As indicated above, the United States Navy now has five vessels, all “unclassified”, on the Great Lakes. In the discussion of this problem between officials of the State and Navy Departments, the fact was brought out that approximately one third of the national naval reserve personnel in the United States is concentrated in the region of which Chicago is the centre. The need for adequate training of this personnel is clear and I am given to understand that even with our present five vessels on the Great Lakes our facilities are strained. A possible alternative would be to transport these reserves to the Atlantic Coast every summer for the customary two weeks’ training period, but I am told that the cost of so transporting even a small fraction of these reserves would in all probability be prohibitive. In the circumstances and in view of the fact that these five vessels have been maintained on the Great Lakes since the war without objection on the part of the Canadian Government, Mr. Hull is inclined to think that the withdrawal of one of them would not be necessary.
Mr. Hull would be reluctant, however, to see American vessels on the Great Lakes increased beyond the present number, omitting from this calculation vessels which are “retained immobile” and used solely as floating barracks for naval reserves. The Canadian Government has in the past given permission for vessels of the latter category to be maintained on the Great Lakes and, it is hoped, would give sympathetic consideration to any similar requests which might be made in the future.
It is my understanding that the Sacramento, a vessel of 1,140 tons launched in 1914 and similar in size and type to vessels already on the Great Lakes, is now returning from China, her usefulness as an active naval vessel in regular commission having passed. I am informed that the Navy Department will probably wish this vessel to take the place of the Hawk, but that this will not involve an increase in the number of our naval vessels on the lakes. A formal request of your Government for permission for this vessel to proceed to the Great Lakes through Canadian waters will be made in due course.
With regard to the size of these vessels, it has been noted that all are of more than one hundred ton burden, the limit imposed by the Agreement. The change from wood to steel around the middle of the last century, along with other factors, contributed toward rendering this part of the Agreement obsolete. To our knowledge no objection has been taken by the Canadian Government to the presence on the Great Lakes of naval vessels of more than one hundred tons burden and there would be no inclination to question the maintenance by Canada of vessels similar to ours now operating there. It appears to have been the practice of our Navy Department for many years to station on the Great Lakes only “unclassified” vessels that have long since outlived their usefulness in terms of modern warfare and that have a draft of not more than fourteen feet. I understand that these vessels have and could have no use except to provide elementary training for naval reserves. Mr. Hull believes that it would be desirable to continue this policy, which goes beyond the objectives of the 1817 Agreement, but which is so clearly in keeping with the present temper of public opinion. He is so informing the Navy Department.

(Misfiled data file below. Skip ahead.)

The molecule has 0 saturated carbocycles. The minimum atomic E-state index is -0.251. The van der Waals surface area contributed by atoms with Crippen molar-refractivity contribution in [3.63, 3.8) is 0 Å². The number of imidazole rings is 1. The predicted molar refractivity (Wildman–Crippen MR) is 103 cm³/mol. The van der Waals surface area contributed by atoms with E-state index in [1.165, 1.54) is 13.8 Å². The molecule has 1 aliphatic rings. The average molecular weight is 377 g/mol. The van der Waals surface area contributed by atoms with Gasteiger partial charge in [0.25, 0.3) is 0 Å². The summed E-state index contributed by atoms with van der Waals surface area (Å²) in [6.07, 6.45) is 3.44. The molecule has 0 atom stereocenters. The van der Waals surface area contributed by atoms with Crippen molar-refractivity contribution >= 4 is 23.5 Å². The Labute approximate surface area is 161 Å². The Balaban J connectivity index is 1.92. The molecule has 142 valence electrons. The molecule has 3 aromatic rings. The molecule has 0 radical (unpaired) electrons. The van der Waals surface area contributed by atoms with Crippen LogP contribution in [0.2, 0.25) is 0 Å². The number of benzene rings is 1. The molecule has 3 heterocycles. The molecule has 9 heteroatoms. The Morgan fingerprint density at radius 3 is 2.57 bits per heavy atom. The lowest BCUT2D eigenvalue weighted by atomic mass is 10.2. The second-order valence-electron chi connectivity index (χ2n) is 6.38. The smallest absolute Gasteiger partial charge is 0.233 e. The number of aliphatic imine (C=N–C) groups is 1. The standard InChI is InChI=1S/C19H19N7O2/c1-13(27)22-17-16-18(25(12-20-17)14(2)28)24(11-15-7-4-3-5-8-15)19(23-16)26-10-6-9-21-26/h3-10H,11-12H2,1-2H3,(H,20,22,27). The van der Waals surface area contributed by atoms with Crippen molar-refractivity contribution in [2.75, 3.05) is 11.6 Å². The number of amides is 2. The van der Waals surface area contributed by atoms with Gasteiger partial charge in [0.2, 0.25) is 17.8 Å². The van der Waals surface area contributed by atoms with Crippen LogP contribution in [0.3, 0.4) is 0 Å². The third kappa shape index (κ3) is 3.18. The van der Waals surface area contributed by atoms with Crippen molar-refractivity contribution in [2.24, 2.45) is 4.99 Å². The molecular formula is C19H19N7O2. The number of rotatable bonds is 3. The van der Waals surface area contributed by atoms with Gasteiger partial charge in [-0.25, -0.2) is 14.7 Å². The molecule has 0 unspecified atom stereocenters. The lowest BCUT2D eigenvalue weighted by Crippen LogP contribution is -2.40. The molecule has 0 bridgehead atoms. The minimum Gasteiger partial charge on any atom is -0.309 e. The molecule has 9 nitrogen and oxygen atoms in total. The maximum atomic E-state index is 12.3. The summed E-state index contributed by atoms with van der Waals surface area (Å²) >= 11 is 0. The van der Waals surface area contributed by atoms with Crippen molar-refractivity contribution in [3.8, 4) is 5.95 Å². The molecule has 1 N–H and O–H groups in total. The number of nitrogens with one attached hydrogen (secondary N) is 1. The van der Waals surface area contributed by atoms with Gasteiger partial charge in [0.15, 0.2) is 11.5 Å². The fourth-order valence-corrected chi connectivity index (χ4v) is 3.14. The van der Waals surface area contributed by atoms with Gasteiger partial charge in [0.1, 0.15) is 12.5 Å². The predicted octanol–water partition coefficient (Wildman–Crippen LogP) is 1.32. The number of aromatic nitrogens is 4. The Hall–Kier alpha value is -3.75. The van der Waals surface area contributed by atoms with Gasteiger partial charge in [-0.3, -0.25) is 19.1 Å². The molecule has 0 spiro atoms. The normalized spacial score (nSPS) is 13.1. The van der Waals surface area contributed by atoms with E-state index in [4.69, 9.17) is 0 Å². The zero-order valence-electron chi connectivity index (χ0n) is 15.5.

(2) Disposition of Vessels
At the time the Rush-Bagot Agreement was negotiated the Great Lakes were independent inland waters with no navigable connection between them and the ocean or, in most cases, between the lakes themselves. This geographical fact was no doubt largely responsible for the provision of the Agreement which allotted one vessel to Lake Champlain, one to Lake Ontario and two to the so-called “Upper Lakes”. That situation, of course, no longer exists, and Mr. Hull would not regard it as unreasonable or contrary to the spirit of the Rush-Bagot Agreement to have the naval vessels of each party move freely in the Great Lakes basin or to “maintain” them at any port or ports in the Lakes. Were the Canadian Government to act in accordance with such an interpretation, it is certain that no objection would be taken.
(3) Functions of the Vessels
In his letter of January 31, last, Admiral Leahy inquired whether the firing of target practice on the Great Lakes was consistent with the provisions of the Rush-Bagot Agreement. Since the Agreement is silent with respect to the functions of the naval vessels maintained by the two parties on the Great Lakes, other than to state that the naval force of each party is to be restricted to such services as will in no respect interfere with the proper duties of the armed vessels of the other party, it is clearly within the letter as well as the spirit of the Agreement for the naval vessels of both parties to be employed in the training of naval reserves or in any other normal activity, including the firing of target practice, within their respective territorial waters. Mr. Hull is so informing the Navy Department.
In Admiral Leahy’s letter, the hope was expressed that the Rush-Bagot Agreement might be modified so as to permit each of our naval vessels to carry not over two 4-inch guns.